Leave me and my daughter alone, judgmental old women!

“Your little one sounds like she’s hungry,” the woman in line behind me at the drug store volunteered without provocation.

“No,” I smiled. “She fed half an hour ago. She just doesn’t like sitting still in long lines. Thank you, though.”

I’m new to this parenting thing, and when it comes to good advice, I’m all ears. I may not be the type to call for censorship, or to shelter my kid from different lifestyles, but I still believe it takes a village to raise a child. I’ve been grateful for the support and encouragement I’ve gotten from random parents, and especially from fellow dads.

But there’s a certain demographic – for lack of a better name, let’s call it “every older woman in my neighbourhood” – who sees a crying baby in the company of a man and thinks “This guy’s in over his head.”

“Did you bring a bottle with you?” this particular woman insisted.

“Nope,” I said. “She fed half an hour ago, ma’am. She’s not hungry.”

“Okay, she shrugged, with a little bit too much “if you say so” for my liking.

I appreciated her concern, don’t get me wrong. Besides, as intrusive strangers go, she was pretty tame. Consider, for example, the woman who heard my kid crying a few weeks ago at the exact same drug store, and helpfully told me “She needs her mum.”

The list of things I wish I’d said to that woman instead of “Thanks” is pretty long. My brother deserves all the credit for the current winner, “You’re gonna need your mum in a minute, lady.”

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7 Responses to “Leave me and my daughter alone, judgmental old women!”

  1. Peter Lynn says:

    They might not see a crying baby in the company of a man if you’d just remember to bring your purse with you. I mean, side satchel.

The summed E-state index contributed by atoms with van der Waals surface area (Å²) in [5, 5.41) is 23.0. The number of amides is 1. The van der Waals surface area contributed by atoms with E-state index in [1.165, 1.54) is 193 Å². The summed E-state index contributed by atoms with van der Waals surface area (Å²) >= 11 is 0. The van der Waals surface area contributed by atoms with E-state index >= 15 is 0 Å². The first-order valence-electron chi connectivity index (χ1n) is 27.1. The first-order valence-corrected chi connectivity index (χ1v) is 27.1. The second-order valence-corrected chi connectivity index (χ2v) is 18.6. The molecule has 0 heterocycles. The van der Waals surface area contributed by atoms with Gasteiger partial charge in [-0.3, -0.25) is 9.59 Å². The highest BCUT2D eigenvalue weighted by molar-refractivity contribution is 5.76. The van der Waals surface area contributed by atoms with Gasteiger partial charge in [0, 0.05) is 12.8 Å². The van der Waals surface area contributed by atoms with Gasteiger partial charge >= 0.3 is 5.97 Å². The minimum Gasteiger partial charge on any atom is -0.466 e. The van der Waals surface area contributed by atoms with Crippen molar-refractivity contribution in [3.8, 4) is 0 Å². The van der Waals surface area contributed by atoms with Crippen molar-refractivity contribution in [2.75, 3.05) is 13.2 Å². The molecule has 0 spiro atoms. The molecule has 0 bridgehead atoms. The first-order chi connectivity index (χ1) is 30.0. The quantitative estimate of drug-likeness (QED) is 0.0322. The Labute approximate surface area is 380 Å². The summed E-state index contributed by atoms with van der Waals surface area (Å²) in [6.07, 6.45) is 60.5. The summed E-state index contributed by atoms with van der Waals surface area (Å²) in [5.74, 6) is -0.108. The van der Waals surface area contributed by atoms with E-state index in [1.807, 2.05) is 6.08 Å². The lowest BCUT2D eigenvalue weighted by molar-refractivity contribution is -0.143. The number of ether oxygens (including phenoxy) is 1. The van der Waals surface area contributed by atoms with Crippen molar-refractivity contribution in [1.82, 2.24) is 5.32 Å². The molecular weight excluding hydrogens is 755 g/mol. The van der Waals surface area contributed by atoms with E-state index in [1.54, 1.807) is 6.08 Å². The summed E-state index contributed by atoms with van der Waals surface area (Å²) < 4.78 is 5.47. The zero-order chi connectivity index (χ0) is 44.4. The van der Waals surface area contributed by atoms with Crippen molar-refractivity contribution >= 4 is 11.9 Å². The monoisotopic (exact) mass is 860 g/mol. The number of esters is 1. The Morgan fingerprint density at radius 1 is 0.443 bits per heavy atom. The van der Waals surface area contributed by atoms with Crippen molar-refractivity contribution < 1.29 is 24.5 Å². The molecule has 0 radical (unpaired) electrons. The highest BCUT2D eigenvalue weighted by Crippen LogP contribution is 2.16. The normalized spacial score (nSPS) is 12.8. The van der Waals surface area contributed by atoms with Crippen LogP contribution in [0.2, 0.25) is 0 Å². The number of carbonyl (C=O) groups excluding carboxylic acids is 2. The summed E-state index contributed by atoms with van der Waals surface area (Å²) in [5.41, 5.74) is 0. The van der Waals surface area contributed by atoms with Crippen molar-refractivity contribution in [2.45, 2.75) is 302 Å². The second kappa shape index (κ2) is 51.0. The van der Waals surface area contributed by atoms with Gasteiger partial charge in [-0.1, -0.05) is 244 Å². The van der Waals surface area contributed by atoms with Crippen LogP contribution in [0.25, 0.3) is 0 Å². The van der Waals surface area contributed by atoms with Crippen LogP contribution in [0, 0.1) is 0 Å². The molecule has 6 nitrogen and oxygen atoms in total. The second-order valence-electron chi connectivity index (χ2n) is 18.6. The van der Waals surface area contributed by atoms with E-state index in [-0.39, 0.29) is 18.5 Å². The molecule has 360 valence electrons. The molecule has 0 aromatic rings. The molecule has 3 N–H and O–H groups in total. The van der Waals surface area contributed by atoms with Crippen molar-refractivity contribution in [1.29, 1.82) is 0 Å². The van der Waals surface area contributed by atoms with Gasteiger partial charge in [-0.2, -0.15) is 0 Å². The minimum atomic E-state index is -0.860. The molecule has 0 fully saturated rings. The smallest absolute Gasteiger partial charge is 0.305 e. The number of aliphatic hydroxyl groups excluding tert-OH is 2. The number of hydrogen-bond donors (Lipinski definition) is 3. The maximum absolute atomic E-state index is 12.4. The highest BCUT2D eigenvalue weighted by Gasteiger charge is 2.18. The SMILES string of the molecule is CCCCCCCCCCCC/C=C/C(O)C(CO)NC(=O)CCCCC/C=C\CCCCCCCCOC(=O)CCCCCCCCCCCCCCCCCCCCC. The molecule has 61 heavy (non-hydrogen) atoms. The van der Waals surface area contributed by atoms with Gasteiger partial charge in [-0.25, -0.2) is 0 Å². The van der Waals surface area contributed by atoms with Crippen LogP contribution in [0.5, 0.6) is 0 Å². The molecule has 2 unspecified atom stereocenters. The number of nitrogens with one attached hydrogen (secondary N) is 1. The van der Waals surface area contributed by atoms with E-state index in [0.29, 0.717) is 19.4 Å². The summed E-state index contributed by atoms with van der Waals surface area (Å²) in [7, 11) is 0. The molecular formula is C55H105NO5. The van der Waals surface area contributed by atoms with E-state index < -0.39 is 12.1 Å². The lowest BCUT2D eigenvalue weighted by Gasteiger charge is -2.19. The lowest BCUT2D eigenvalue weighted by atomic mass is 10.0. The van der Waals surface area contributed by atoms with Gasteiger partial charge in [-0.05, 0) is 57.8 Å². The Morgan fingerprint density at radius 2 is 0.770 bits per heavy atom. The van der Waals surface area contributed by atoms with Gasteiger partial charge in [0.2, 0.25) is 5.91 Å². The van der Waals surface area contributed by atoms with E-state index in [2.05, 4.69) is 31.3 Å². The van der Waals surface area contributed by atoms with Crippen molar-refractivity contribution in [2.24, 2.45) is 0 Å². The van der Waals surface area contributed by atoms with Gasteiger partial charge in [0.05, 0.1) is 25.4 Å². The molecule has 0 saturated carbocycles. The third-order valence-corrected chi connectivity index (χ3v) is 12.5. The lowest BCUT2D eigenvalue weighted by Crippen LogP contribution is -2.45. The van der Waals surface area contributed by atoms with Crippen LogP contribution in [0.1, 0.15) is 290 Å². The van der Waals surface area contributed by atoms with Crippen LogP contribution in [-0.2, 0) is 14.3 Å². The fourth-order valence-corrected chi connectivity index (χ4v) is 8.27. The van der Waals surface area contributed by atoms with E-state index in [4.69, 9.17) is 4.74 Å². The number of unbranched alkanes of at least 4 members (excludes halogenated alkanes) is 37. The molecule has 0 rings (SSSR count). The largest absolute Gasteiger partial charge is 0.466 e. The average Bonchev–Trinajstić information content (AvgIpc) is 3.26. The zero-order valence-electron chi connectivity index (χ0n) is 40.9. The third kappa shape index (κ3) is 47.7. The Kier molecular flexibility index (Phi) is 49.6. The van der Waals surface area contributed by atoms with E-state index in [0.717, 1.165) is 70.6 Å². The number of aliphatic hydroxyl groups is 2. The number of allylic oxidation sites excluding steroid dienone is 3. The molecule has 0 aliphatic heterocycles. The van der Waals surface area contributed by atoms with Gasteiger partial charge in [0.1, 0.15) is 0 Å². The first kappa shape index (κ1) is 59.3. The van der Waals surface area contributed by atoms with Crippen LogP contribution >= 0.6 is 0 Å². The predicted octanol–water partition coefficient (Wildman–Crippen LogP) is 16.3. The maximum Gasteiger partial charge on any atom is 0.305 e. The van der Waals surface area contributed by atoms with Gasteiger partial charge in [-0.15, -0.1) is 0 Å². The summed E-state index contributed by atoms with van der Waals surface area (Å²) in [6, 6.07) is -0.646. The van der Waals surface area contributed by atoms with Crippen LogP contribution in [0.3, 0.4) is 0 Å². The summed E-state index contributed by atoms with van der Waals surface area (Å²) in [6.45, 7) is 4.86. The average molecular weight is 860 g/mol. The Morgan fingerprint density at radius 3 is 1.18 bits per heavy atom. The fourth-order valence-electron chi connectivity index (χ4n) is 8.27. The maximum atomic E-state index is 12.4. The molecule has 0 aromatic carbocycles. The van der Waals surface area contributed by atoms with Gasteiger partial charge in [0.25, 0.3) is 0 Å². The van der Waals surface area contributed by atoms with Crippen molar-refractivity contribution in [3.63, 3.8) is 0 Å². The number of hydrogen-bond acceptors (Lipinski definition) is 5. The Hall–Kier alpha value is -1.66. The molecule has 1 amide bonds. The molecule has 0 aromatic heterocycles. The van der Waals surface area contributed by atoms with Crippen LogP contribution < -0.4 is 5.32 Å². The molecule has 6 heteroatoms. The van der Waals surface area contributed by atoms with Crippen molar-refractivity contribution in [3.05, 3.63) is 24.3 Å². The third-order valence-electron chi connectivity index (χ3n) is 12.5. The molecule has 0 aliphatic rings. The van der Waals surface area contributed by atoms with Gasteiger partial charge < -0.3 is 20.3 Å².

2. Karen Milton says:

    Old ladies (and men!) really enjoy having opinions about kids they’ve never met. I’ve been getting lectures for many years about all sorts of things, up to and including my pregnancy weight gain, tattooed appearance and marital status. Today I got a talking-to about Aidan’s cell phone, in fact. Some people take ‘it takes a village’ reeeeeeally seriously, and darned if they’re not going to be that village.

  3. Leon says:

    Sounds like you ran into my mom.

  4. Matt says:

    Karen, you’re right. I shouldn’t have let the guys off the hook by omission. Most of the conversations I’ve had with fellow dads – like most of the conversations I’ve had with moms – have been useful and uplifting. But the exceptions are hardly limited to older ladies. I’d also be remiss if I didn’t say that anyone who thinks you’re not doing a great job with your kids can shove it, because of course you are.

    Peter, it’s called a diaper bag. Get with the times.

  5. Johnpapa says:

    “thanks, but she’s on a diet”

  6. adam says:

    Oh! I’m sorry! I could’ve sworn this was my daughter. Perhaps I should run away before you call child services on me for the abuse I am putting her through by letting her cry.

    I’ve used this, not when she was crying, because I generally just shot a dirty look, & that worked wonders. But more recently, because I was told I was a awful parent for keeping her out of school.

    I have no tolerance for people that don’t mind their own business when it comes to the narrow viewpoints of a father with his child.

    In my opinion, the only ones that should be able to get away with this, are grandparents. Friends, & other family are OK as well, as long as the advice is sought out by a parent.

  7. mike says:

    Wait till she gets older and the old ladies start talking directly to her – “Dad’s got no idea what he’s doing, huh? Just hang in there, I’ll bring you a lollipop.”